(A lot of people ask about random encounters. The question is: is the random encounter table you're rolling on merely the most convenient one to hand--there to provide ideas--or was it specially designed to describe the actual ecology of the area? If, in the Abyss, it's established you have a 1% chance of encountering Demogorgon and the players are in the Abyss, then when you roll that result, Demogorgon better show up. Otherwise you're fudging. If you just used the Abyss table because the players wandered into a summoning circle and you didn't have that area prepared and needed an idea, that's not fudging that's deciding the randomizer you used gave you a result that doesn't interest you.)

So What's The Good Advice?

Treat fudging like declaring bankruptcy: try hard not to, but if you really feel have to, learn something so you don't have to do it ever again.

Fudging means that either:

A-You invoked a rule when it wasn't appropriate and realized too late
B-I wrote the rule wrong for that situation
C-You wrote the rule wrong for that situation

If, for example, you have someone roll on their maxxed-out Local Knowledge and it turns out they don't know what street they live on, that probably means A. You made a mistake--feel bad about yourself, fudge, move on, try to have more discretion in the future about when a task is hard enough to require a roll.

If you have an 8 year old PC from Siberia with 2 Knowledge and they roll high enough to instantly know how to field-strip a WW2 Mendoza 7 rifle and nobody at the table can think of a reason why that makes sense on the spot without feeling the whole game is implausible and so taking it less seriously then maybe my Firearms rule is not detailed enough for the game you want to play and you should change it for next time. (Personally I'd be like "Ok, Olav's grandfather owned a gun-shop and made him strip antique rifles on the cinder-block furniture in the basement and hit him on the head with a ruler if he did it wrong. Cool." but maybe your childhood was less depressing than mine.)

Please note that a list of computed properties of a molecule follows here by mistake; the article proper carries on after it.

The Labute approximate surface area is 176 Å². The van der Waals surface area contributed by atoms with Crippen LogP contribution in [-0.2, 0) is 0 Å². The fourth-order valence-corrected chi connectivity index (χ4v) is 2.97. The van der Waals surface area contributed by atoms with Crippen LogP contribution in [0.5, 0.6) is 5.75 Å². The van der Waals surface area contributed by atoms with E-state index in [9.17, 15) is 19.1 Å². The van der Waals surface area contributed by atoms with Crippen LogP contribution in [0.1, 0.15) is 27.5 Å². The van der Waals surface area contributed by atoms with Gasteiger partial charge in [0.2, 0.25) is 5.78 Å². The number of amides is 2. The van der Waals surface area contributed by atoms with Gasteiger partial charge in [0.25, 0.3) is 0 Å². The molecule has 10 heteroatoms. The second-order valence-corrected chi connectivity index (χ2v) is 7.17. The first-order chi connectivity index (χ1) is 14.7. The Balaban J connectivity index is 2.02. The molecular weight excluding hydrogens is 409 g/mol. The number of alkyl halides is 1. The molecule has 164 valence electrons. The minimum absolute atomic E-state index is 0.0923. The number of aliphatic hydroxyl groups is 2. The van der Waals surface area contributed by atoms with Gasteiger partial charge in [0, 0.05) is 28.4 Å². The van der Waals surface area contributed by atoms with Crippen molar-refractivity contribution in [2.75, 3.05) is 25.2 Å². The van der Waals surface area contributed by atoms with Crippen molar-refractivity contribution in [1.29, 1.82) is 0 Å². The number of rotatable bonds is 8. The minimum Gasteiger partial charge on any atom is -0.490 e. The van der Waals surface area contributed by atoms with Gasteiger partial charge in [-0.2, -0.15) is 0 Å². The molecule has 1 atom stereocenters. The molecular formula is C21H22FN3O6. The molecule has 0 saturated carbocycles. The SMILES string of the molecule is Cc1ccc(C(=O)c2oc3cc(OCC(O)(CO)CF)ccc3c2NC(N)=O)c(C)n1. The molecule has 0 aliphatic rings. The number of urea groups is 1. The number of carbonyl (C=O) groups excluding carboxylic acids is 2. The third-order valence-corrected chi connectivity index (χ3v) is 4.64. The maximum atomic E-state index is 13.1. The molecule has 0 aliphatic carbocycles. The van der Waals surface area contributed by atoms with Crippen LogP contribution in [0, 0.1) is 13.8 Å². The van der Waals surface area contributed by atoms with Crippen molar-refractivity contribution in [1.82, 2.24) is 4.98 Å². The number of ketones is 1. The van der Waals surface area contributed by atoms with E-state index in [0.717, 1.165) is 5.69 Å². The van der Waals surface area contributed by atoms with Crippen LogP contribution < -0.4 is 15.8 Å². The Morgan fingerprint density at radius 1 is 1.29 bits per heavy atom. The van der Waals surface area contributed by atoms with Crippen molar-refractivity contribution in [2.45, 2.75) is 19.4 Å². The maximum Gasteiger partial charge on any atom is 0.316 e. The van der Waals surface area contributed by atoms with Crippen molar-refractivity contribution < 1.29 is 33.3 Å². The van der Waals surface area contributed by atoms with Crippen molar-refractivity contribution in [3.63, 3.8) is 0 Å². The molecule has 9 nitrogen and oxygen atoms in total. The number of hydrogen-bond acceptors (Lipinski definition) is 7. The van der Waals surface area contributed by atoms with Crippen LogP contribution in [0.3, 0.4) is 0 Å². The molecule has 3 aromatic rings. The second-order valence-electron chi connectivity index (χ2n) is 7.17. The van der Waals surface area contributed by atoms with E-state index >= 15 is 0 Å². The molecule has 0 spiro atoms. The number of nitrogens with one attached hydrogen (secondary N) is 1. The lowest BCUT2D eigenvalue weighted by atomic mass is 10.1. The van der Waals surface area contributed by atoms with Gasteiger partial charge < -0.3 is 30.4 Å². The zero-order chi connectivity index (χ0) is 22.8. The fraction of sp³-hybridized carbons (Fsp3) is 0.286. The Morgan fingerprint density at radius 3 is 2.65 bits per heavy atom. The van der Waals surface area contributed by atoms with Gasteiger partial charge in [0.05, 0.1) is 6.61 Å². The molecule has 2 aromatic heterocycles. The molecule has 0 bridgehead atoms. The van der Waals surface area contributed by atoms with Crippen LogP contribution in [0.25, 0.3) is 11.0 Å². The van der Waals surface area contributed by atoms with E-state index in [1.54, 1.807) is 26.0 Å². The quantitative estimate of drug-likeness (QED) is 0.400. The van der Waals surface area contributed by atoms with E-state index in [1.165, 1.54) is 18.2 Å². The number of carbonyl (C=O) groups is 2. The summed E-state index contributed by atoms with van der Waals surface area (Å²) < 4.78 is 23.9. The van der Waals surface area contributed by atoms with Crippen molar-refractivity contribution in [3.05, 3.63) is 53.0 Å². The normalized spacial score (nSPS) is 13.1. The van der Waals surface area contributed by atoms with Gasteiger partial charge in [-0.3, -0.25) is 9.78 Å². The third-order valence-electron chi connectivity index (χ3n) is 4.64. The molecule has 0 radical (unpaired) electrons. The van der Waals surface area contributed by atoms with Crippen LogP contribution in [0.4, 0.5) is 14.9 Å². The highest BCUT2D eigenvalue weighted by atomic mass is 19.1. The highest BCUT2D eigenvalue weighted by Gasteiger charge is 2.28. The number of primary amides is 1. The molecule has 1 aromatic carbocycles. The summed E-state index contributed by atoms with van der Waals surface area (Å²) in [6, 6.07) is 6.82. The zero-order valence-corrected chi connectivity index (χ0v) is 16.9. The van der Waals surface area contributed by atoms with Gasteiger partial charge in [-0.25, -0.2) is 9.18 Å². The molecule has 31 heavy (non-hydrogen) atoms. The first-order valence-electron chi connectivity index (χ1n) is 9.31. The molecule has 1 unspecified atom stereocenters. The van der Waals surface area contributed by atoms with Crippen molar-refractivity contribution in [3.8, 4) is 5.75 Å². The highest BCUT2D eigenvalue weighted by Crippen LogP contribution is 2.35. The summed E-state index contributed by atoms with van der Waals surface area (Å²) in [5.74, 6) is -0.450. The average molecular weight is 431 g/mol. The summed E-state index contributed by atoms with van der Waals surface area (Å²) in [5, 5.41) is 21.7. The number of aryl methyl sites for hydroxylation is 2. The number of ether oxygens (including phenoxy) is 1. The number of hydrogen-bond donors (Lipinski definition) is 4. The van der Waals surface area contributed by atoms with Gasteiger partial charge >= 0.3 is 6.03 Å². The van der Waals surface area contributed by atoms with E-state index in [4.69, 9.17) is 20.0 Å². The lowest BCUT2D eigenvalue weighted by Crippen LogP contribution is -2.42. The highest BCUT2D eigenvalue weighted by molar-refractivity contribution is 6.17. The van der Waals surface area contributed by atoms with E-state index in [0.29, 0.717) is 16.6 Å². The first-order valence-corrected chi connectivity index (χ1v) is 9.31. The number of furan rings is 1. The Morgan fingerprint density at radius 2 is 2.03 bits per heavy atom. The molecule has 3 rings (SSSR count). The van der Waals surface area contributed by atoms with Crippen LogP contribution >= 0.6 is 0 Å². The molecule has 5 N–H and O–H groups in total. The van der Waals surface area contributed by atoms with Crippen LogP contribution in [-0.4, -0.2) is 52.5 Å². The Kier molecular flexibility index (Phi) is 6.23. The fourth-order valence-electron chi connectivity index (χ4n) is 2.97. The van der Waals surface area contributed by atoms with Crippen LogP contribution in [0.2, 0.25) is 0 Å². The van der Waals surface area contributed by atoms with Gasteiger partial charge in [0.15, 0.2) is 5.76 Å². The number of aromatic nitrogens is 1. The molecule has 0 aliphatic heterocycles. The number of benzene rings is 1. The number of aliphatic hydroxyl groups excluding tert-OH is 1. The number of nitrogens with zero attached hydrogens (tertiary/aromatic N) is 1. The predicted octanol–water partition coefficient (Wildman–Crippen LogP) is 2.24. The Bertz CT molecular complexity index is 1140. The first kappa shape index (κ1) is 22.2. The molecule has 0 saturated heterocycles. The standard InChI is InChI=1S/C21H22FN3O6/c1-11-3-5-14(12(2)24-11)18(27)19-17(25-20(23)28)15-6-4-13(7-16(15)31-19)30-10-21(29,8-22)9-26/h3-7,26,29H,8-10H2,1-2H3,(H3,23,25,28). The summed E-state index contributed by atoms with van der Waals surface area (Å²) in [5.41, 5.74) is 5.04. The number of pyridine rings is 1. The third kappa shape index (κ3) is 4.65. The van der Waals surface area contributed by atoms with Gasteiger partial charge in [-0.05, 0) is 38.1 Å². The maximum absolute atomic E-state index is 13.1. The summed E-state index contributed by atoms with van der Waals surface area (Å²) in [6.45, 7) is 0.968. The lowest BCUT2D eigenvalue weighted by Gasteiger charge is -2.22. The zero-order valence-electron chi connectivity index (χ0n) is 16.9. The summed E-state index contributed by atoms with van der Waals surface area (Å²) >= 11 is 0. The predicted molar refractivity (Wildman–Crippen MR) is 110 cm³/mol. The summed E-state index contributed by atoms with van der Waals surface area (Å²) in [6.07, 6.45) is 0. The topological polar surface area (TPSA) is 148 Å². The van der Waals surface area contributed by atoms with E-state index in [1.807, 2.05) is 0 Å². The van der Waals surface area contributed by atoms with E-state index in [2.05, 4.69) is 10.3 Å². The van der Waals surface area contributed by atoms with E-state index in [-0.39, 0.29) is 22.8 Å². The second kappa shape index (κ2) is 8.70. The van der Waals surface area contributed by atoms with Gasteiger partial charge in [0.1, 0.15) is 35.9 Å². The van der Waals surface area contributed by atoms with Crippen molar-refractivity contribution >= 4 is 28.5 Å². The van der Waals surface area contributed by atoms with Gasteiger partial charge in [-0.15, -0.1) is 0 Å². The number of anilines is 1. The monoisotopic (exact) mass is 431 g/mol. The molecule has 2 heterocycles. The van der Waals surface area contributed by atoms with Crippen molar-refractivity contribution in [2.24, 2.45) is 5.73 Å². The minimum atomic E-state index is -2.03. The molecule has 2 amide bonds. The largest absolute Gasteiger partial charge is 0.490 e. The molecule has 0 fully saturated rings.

Either way: fudging should be as rare as you can possibly make it, but if it happens, treat it as an opportunity to fine-tune either the way you roll or the tools you use to roll with.
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  1. Where would you cross the line between Fudging and "ignoring a random table result"? For example, lets suppose we are playing D&D 5E, there is a level 1 wild magic sorcerer, and he rolls a wild magic surge on a Shield, and the dice lines with the "Fireball centered on the objective" on the entry table, the DM will probably ignore it and pick another effect, Or invent the effect by himself. At that point, isnt it the same as the DM just cherry-picking, or selecting the wild surge that its adecuate for the situation? and is that even wrong? keeping some resemblance of sense with the magic surge, an illusory Roc turns into a Summon Roc, make the surge influencied by the narrative. In the end, there is a lot of tables that can be ignored, (you could, for example, ignore the low end in the table "Results from Local Knowledge check" and just say that he absent mindely takes a wrong turn and ends up in another corner of the city). I Feel like "descriptive results" are the problem, instead, general result "Terrible-mediocre-normal-good-great" prevent the problem of "something happened that made no sense"

    1. Sorcerer example is totally fudging if that table is there to describe how the power works (rather than a table of creative suggestions meant to stimulate improv).

      Those rules describe how the gameworld works, the player kjnows they exist and you negated them.

      It's bad bc you just violated the way the world's supposed to work to make things easier. If you genuinely can't live w/ the result then that rule should not say that thing at that point--a different rule should operate. Or else live w the consequences.

      "Makes no sense" really depends on the GM's descriptive powers.

      Some GMs are imaginative and can think of reasons weird results make sense, some cannot/

  2. In the interest of player engagement I am not above fudging - not actual die rolls but as Bruno points out, random tables and the like. If an encounter results in say 6 ogres and I see that a party has just left a room and hasn't had a chance to heal, I might knock it down to three, etc. I try to let the current table dynamics and situation determine the overall experience rather than the RAW from any rulebook.